Southeast
Madeline Gray / For WUNC

NC - Beach nourishment along Outer Banks will be sustainable for 'foreseeable future'

On a cool March afternoon, Janie Baldi stands on her 2nd floor porch and peaks over rooftops to gaze at the ocean disappearing into the horizon. She proudly shares that her house was recently remodeled, complete with new blue and white exterior paint.

On a cool March afternoon, Janie Baldi stands on her 2nd floor porch and peaks over rooftops to gaze at the ocean disappearing into the horizon. She proudly shares that her house was recently remodeled, complete with new blue and white exterior paint.

Baldi and her husband built their house in Buxton in 1987 and moved here permanently during the pandemic.

"We have two daughters who are now grown and gone," said Baldi. "But while they were younger, we would bring them down here for vacations. Sometimes we would spend Thanksgiving, Christmas [and] New Year's here."

Baldi’s home isn’t beachfront — it’s a few houses down from the shoreline. She says that gives her a little bit of protection when storms come.

"When we have overwash because of a hurricane or a nor'easter, we just watch the ocean flow right down [our street]," Baldi said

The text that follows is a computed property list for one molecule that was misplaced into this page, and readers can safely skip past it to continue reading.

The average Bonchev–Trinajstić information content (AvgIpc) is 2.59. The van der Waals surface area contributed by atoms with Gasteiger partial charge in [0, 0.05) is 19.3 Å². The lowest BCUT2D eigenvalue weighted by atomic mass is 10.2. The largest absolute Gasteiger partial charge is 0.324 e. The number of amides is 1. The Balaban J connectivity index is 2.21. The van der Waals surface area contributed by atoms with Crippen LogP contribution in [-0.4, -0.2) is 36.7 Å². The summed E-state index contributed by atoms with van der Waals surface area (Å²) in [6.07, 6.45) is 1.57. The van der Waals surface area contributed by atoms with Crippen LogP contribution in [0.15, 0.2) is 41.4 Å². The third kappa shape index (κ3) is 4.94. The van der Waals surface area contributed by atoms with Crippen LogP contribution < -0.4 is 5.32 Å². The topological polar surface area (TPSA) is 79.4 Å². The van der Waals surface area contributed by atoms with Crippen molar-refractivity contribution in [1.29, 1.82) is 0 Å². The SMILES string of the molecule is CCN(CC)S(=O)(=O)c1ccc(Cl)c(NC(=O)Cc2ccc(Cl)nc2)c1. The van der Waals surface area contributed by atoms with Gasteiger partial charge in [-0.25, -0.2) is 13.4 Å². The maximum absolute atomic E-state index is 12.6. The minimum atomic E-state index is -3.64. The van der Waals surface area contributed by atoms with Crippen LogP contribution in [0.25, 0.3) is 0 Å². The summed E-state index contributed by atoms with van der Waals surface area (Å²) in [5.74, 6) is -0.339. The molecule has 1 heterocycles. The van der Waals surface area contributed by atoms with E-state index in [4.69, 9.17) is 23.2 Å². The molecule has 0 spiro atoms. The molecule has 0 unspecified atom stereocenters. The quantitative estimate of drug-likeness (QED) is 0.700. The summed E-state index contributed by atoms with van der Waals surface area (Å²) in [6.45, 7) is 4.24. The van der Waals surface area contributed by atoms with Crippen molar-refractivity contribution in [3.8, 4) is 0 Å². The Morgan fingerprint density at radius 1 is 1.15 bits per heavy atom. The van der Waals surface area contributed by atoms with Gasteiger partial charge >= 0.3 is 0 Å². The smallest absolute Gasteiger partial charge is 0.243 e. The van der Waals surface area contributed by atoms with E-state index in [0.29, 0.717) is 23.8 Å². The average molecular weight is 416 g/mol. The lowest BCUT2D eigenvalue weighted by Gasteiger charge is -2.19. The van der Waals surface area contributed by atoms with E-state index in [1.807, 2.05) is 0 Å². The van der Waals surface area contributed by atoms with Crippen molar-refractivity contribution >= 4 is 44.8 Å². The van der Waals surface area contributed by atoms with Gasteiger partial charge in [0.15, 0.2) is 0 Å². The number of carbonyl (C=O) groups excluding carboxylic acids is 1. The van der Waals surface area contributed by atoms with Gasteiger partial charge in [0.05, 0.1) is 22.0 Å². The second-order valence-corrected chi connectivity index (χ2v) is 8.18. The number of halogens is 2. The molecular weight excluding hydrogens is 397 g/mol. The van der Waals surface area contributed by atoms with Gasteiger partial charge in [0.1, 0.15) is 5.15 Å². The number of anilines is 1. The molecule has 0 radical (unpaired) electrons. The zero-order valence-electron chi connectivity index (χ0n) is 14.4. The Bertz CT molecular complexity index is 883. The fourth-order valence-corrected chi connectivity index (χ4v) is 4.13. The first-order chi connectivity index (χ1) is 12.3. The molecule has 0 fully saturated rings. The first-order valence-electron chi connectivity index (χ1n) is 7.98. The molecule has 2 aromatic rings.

For even more protection, several towns along the Outer Banks are working on beach nourishment projects this summer, including the towns of Buxton, Duck and Nags Head.

Beach nourishment is the process of dredging up sand from out in the ocean, pumping it onto the beach, and spreading it out with heavy machinery. It's meant to address erosion, which is happening faster and more severely due to climate change.

Dare County officials say beach nourishment will continue to be a sustainable solution to erosion for the 'foreseeable future.' But it's unclear exactly how long that is.

"The only tool in North Carolina that's available to [mitigate erosion] is beach nourishment," said Dare County Manager Bobby Outten. "As long as there's a sand source... And as long as we have sufficient funds to get that sand on the beach, then we can continue to do this."

These projects are expected to become more expensive over time. Regardless, residents like Baldi say they will support these replenishment efforts.

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